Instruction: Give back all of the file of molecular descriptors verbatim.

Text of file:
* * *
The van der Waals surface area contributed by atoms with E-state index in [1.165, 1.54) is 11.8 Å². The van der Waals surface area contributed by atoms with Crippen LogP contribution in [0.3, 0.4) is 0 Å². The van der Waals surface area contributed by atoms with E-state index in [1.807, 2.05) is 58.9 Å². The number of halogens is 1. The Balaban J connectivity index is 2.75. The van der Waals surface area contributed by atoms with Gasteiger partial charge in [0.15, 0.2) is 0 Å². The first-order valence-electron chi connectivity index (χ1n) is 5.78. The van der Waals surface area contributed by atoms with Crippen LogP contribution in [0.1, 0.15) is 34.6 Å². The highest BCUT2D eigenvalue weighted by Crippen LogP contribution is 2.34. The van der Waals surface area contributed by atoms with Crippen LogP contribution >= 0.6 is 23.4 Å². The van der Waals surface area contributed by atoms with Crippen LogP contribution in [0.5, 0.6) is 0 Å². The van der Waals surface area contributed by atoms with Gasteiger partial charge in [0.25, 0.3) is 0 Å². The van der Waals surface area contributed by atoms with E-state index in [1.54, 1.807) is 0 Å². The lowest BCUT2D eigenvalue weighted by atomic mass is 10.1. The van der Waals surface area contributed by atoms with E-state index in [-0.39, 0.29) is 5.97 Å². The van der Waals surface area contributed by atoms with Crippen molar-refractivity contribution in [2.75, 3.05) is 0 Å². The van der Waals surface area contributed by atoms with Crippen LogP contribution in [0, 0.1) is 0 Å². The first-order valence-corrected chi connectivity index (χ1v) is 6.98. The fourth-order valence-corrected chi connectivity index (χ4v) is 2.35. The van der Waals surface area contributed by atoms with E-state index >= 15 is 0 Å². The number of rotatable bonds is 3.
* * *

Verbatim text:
The van der Waals surface area contributed by atoms with E-state index in [1.165, 1.54) is 11.8 Å². The van der Waals surface area contributed by atoms with Crippen LogP contribution in [0.3, 0.4) is 0 Å². The van der Waals surface area contributed by atoms with E-state index in [1.807, 2.05) is 58.9 Å². The number of halogens is 1. The Balaban J connectivity index is 2.75. The van der Waals surface area contributed by atoms with Gasteiger partial charge in [0.15, 0.2) is 0 Å². The first-order valence-electron chi connectivity index (χ1n) is 5.78. The van der Waals surface area contributed by atoms with Crippen LogP contribution in [0.1, 0.15) is 34.6 Å². The highest BCUT2D eigenvalue weighted by Crippen LogP contribution is 2.34. The van der Waals surface area contributed by atoms with Crippen LogP contribution >= 0.6 is 23.4 Å². The van der Waals surface area contributed by atoms with Crippen LogP contribution in [0.5, 0.6) is 0 Å². The van der Waals surface area contributed by atoms with Gasteiger partial charge in [0.25, 0.3) is 0 Å². The van der Waals surface area contributed by atoms with E-state index in [1.54, 1.807) is 0 Å². The lowest BCUT2D eigenvalue weighted by atomic mass is 10.1. The van der Waals surface area contributed by atoms with E-state index in [-0.39, 0.29) is 5.97 Å². The van der Waals surface area contributed by atoms with Crippen molar-refractivity contribution in [2.75, 3.05) is 0 Å². The van der Waals surface area contributed by atoms with Crippen LogP contribution in [0, 0.1) is 0 Å². The first-order valence-corrected chi connectivity index (χ1v) is 6.98. The fourth-order valence-corrected chi connectivity index (χ4v) is 2.35. The van der Waals surface area contributed by atoms with E-state index >= 15 is 0 Å². The number of rotatable bonds is 3.